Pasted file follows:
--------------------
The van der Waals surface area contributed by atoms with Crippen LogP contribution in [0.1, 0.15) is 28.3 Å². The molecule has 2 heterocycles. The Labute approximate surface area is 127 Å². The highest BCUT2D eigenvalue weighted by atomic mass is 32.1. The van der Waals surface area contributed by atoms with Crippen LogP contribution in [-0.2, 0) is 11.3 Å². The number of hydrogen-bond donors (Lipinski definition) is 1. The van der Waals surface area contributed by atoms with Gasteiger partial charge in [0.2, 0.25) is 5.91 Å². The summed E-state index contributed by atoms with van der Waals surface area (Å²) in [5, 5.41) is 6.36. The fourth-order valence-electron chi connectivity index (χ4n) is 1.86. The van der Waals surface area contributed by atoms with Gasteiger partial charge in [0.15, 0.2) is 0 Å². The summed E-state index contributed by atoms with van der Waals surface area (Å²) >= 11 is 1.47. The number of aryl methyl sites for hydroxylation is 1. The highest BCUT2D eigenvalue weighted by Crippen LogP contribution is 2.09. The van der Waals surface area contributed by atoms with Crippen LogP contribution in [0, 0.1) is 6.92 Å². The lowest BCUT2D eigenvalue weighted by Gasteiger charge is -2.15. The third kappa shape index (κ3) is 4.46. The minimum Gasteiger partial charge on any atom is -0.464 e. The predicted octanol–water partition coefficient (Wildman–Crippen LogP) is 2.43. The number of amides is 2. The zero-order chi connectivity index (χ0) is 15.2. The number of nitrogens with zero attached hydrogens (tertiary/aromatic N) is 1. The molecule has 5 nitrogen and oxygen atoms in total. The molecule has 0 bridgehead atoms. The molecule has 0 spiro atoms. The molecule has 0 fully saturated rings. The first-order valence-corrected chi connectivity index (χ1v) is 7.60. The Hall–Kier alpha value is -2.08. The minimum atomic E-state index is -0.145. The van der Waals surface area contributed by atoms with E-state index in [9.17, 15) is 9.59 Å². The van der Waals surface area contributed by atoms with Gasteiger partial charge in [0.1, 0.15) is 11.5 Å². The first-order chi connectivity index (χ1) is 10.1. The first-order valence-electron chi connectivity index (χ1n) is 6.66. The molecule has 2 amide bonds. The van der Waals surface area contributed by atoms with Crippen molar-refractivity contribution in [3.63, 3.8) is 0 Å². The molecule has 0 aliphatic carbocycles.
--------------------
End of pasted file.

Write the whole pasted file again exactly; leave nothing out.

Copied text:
The van der Waals surface area contributed by atoms with Crippen LogP contribution in [0.1, 0.15) is 28.3 Å². The molecule has 2 heterocycles. The Labute approximate surface area is 127 Å². The highest BCUT2D eigenvalue weighted by atomic mass is 32.1. The van der Waals surface area contributed by atoms with Crippen LogP contribution in [-0.2, 0) is 11.3 Å². The number of hydrogen-bond donors (Lipinski definition) is 1. The van der Waals surface area contributed by atoms with Gasteiger partial charge in [0.2, 0.25) is 5.91 Å². The summed E-state index contributed by atoms with van der Waals surface area (Å²) in [5, 5.41) is 6.36. The fourth-order valence-electron chi connectivity index (χ4n) is 1.86. The van der Waals surface area contributed by atoms with Gasteiger partial charge in [0.15, 0.2) is 0 Å². The summed E-state index contributed by atoms with van der Waals surface area (Å²) >= 11 is 1.47. The number of aryl methyl sites for hydroxylation is 1. The highest BCUT2D eigenvalue weighted by Crippen LogP contribution is 2.09. The van der Waals surface area contributed by atoms with Crippen LogP contribution in [0, 0.1) is 6.92 Å². The lowest BCUT2D eigenvalue weighted by Gasteiger charge is -2.15. The third kappa shape index (κ3) is 4.46. The minimum Gasteiger partial charge on any atom is -0.464 e. The predicted octanol–water partition coefficient (Wildman–Crippen LogP) is 2.43. The number of amides is 2. The zero-order chi connectivity index (χ0) is 15.2. The number of nitrogens with zero attached hydrogens (tertiary/aromatic N) is 1. The molecule has 5 nitrogen and oxygen atoms in total. The molecule has 0 bridgehead atoms. The molecule has 0 spiro atoms. The molecule has 0 fully saturated rings. The first-order valence-corrected chi connectivity index (χ1v) is 7.60. The Hall–Kier alpha value is -2.08. The minimum atomic E-state index is -0.145. The van der Waals surface area contributed by atoms with E-state index in [9.17, 15) is 9.59 Å². The van der Waals surface area contributed by atoms with Gasteiger partial charge in [0.1, 0.15) is 11.5 Å². The first-order chi connectivity index (χ1) is 10.1. The first-order valence-electron chi connectivity index (χ1n) is 6.66. The molecule has 2 amide bonds. The van der Waals surface area contributed by atoms with Crippen molar-refractivity contribution in [3.63, 3.8) is 0 Å². The molecule has 0 aliphatic carbocycles.